by Frances Edstrom
We had a delightful Christmas Eve and Christmas Day gathered with our little family. Especially wonderful was watching our granddaughter’s reaction to the lighted and decorated trees, the festive meals, actual candy in bowls around the house, and the gifts she received from all the adults, who couldn’t help themselves when it came to buying things for a two-year-old.
On Christmas Eve we went to services at the Congregational Church, where Nick and Nan Edstrom were performing with the choir. It was hard for the two-year-old to use her “whisper voice” for a whole hour, but there was no kicking and screaming. (I remember some of that from my years past.) From there we went back to Morgan and Dan’s for too much wonderful food.
Christmas, we all gathered at our house, where Santa had also made a stop, and aunts and great-grandma brought gifts. Peyton loved everything. But her mother, Morgan, warned us to enjoy the feeling, because she’s not guaranteeing that next year at age three, our little darling will be so undiscriminating and her love of gifts so all-encompassing.
When Peyton undid the wrapping on one of her gifts, it revealed a box that made us think it had been mistagged. But inside the unusual box was a pretty outfit. It reminded me of the first Christmas that daughter Cassidy was able to understand that the gifts she was unwrapping were actually meant for her. When she tore the wrapping from a present from my mother, she was left holding a saltines box.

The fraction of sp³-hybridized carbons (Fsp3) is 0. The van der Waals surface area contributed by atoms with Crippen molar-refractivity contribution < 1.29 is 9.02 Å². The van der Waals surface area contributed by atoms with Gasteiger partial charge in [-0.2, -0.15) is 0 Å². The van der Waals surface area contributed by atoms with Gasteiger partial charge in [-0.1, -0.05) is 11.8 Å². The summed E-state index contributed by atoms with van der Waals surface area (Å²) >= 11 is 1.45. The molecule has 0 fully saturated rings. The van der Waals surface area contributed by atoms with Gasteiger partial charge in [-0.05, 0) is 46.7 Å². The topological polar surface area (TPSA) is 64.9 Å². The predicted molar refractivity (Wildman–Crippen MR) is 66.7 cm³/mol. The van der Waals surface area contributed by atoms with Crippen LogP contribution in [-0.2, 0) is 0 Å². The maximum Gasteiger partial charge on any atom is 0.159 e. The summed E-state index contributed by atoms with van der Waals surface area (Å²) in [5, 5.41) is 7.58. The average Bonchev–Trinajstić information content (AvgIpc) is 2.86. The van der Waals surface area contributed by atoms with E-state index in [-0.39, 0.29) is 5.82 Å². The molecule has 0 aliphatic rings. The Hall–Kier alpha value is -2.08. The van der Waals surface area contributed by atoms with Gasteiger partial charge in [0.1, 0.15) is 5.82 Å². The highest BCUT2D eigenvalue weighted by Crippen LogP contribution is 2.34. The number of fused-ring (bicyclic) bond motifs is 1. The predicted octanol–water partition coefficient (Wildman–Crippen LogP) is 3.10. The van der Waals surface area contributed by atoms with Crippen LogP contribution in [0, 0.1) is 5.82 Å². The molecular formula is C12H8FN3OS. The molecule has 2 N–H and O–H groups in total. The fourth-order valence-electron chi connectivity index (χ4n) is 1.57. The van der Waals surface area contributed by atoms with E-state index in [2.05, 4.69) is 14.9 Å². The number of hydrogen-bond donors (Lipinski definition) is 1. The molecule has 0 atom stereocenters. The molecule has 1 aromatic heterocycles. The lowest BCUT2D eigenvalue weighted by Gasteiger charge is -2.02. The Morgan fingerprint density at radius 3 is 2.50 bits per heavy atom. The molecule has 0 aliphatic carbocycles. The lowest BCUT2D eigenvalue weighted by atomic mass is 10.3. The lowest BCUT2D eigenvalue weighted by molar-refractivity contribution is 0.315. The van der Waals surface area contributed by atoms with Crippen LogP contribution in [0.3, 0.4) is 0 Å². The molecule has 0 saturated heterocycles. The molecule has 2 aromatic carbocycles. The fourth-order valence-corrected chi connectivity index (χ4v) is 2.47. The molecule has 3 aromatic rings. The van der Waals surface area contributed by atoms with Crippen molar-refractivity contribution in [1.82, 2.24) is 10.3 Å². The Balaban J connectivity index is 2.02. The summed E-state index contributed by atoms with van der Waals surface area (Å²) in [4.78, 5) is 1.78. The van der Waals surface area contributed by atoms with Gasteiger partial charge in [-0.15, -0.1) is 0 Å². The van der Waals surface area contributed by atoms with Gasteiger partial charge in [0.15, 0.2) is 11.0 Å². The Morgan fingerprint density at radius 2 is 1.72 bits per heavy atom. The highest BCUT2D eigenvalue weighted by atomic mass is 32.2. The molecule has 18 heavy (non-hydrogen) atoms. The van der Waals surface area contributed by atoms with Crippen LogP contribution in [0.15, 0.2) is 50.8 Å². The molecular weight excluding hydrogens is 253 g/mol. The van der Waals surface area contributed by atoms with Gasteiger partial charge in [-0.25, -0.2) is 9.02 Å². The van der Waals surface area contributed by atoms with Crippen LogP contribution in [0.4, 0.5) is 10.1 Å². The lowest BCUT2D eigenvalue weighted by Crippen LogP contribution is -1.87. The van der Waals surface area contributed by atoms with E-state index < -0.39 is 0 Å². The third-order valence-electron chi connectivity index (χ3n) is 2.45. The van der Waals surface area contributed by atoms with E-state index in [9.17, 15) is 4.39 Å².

“I like crackers,” she said gamely. It wasn’t crackers at all, but a stuffed animal my mother had crocheted and packed in the cracker box to mail. Her little face lit up, relieved, I’m sure, not to be getting crackers for Christmas.
Peyton was so taken with the first gift she saw that Santa left, unwrapped near the tree, that she left a couple others unopened. We decided that was fine. They could wait. She spent a long, long time with the pink plastic vanity with its own stool, a swivel mirror, complete with accessories — toy hair dryer, lipstick, hairbrush. She didn’t care that it was a hand-me-down from Dana at the office. Peyton couldn’t have loved it more. Another favorite gift was a stuffed kitty from my sister, which she spent much of her energy protecting from any one of the three dogs in the house.
When Cassidy opened a gift of cookbooks with bright covers, Peyton thought briefly that she wanted those, too. But after examining the inside pages and finding that the bright illustrations didn’t extend to them, she was glad to give them back to Cassidy.
At the end of the evening, Nan was whisked away ahead of the storm to catch a plane to Colorado (hoping it wouldn’t be delayed), Great-grandma Jo was given a ride home, Peyton went down for a long winter’s nap, and the rest of us sat around in the glow from the tree lights catching up and enjoying the love of family.
But I still don’t understand why God made Christmas come in the wintertime. He must be testing me.